European Union (EU) officials have indicated that European banks’ cybersecurity defences may be tested to gauge how resilient their systems are to the growing incidence of cyberattack.
The frequency, sophistication and ambition of attacks have increased in recent years, as criminals find new ways to target banks beyond trying to illicitly obtain details of their customers’ online accounts. Among the most high-profile was last February’s US$81m heist on the Bangladesh central bank when hackers infiltrated its system and gained access to the SWIFT international transactions network.
Reports of a possible EU-wide stress test follow the publication last month of a report from the European Banking Authority (EBA), which found that financial institutions “are struggling to demonstrate their ability to cope with the rising threat of intruders gaining unauthorised access to their critical systems and data.”
A year ago, the European Central Bank (ECB) established a database to register and track incidents of cybercrime at commercial banks as part of a longer-term goal to establish a database to register and track cybercrime occurrences at commercial banks, with the ultimate goal of creating an “early warning and analysis system” geared toward major lenders.
However, according to the EBA, Europe’s banks are reliant on a digital infrastructure that is “rigid and outdated”. The EBA is expected to detail this summer the checks it intends to impose in its next stress test exercise on Europe’s banks, planned for mid-2018. In the meantime, the EU agency for network and information security (ENISA) has reported that blockchain technology has the ability to introduce efficiencies and cut costs but not to eliminate security concerns, particularly in decentralised networks.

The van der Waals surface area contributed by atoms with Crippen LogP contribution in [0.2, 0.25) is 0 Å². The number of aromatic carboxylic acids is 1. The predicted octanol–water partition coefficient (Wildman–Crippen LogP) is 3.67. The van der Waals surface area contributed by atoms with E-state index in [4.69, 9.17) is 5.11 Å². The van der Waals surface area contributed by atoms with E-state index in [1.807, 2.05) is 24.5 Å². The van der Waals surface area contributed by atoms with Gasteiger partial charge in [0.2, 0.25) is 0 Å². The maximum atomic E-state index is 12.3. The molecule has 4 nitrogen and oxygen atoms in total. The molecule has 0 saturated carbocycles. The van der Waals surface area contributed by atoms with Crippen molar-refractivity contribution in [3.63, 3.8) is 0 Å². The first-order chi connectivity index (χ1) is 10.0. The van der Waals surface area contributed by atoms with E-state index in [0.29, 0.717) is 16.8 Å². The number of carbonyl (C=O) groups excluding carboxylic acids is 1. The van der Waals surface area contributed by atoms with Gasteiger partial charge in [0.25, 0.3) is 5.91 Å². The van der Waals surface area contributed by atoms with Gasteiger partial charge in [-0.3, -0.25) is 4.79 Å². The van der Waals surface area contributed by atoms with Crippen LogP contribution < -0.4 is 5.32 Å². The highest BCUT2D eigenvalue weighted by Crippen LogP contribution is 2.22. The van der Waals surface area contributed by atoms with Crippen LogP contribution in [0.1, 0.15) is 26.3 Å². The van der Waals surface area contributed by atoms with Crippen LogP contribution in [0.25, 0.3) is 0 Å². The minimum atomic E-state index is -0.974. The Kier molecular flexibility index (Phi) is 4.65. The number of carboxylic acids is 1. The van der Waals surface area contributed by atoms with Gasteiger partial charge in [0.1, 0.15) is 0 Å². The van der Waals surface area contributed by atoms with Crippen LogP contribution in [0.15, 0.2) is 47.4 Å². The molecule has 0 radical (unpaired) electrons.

Rob Norris, vice president (VP) and head of enterprise and cyber security for Europe, the Middle East, India and Africa (EMEIA) at Fujitsu commented: “The news that the EU is considering cyber stress testing, similar to that of the UK is a wise idea. With the number of threats continuing to increase exponentially, customer trust has never been so valuable or hard to come by and as such it has never been more important for banks to test and ensure they are protected appropriately.
“It is paramount that the industry does not overlook or get complacent about security or place it in the “too big to fix” category, and instead takes a proactive approach. Banks need to be able to spot, react and defend against a breach quickly, by having a threat monitoring/detection system in place which is where stress testing can play a pivotal role, providing the necessary context to deal with today’s advanced cyber threats. With digital continuing to pave the way in financial services, the industry can no longer afford for it not to be the number one priority.”
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